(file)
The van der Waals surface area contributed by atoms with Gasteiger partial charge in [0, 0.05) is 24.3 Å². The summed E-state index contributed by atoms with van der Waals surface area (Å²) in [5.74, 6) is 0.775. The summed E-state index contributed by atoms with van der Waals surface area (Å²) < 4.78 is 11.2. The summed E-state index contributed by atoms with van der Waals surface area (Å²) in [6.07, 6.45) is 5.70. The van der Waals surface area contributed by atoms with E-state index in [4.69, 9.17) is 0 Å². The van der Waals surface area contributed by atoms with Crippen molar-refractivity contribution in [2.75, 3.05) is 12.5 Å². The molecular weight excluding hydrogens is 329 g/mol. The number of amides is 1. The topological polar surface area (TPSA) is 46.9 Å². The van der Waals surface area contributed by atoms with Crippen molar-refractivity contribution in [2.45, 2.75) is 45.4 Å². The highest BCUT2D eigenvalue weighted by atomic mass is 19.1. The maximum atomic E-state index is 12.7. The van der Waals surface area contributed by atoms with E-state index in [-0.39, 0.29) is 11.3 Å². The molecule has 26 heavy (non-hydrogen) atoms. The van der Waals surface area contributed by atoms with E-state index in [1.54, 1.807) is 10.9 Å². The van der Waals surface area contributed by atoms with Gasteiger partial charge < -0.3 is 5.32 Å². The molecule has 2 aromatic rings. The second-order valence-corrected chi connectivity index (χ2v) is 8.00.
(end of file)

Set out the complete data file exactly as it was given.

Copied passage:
The van der Waals surface area contributed by atoms with Gasteiger partial charge in [0, 0.05) is 24.3 Å². The summed E-state index contributed by atoms with van der Waals surface area (Å²) in [5.74, 6) is 0.775. The summed E-state index contributed by atoms with van der Waals surface area (Å²) < 4.78 is 11.2. The summed E-state index contributed by atoms with van der Waals surface area (Å²) in [6.07, 6.45) is 5.70. The van der Waals surface area contributed by atoms with E-state index in [4.69, 9.17) is 0 Å². The van der Waals surface area contributed by atoms with Crippen molar-refractivity contribution in [2.75, 3.05) is 12.5 Å². The molecular weight excluding hydrogens is 329 g/mol. The number of amides is 1. The topological polar surface area (TPSA) is 46.9 Å². The van der Waals surface area contributed by atoms with Crippen molar-refractivity contribution in [2.45, 2.75) is 45.4 Å². The highest BCUT2D eigenvalue weighted by atomic mass is 19.1. The maximum atomic E-state index is 12.7. The van der Waals surface area contributed by atoms with E-state index in [-0.39, 0.29) is 11.3 Å². The molecule has 26 heavy (non-hydrogen) atoms. The van der Waals surface area contributed by atoms with E-state index in [1.54, 1.807) is 10.9 Å². The van der Waals surface area contributed by atoms with Gasteiger partial charge < -0.3 is 5.32 Å². The molecule has 2 aromatic rings. The second-order valence-corrected chi connectivity index (χ2v) is 8.00.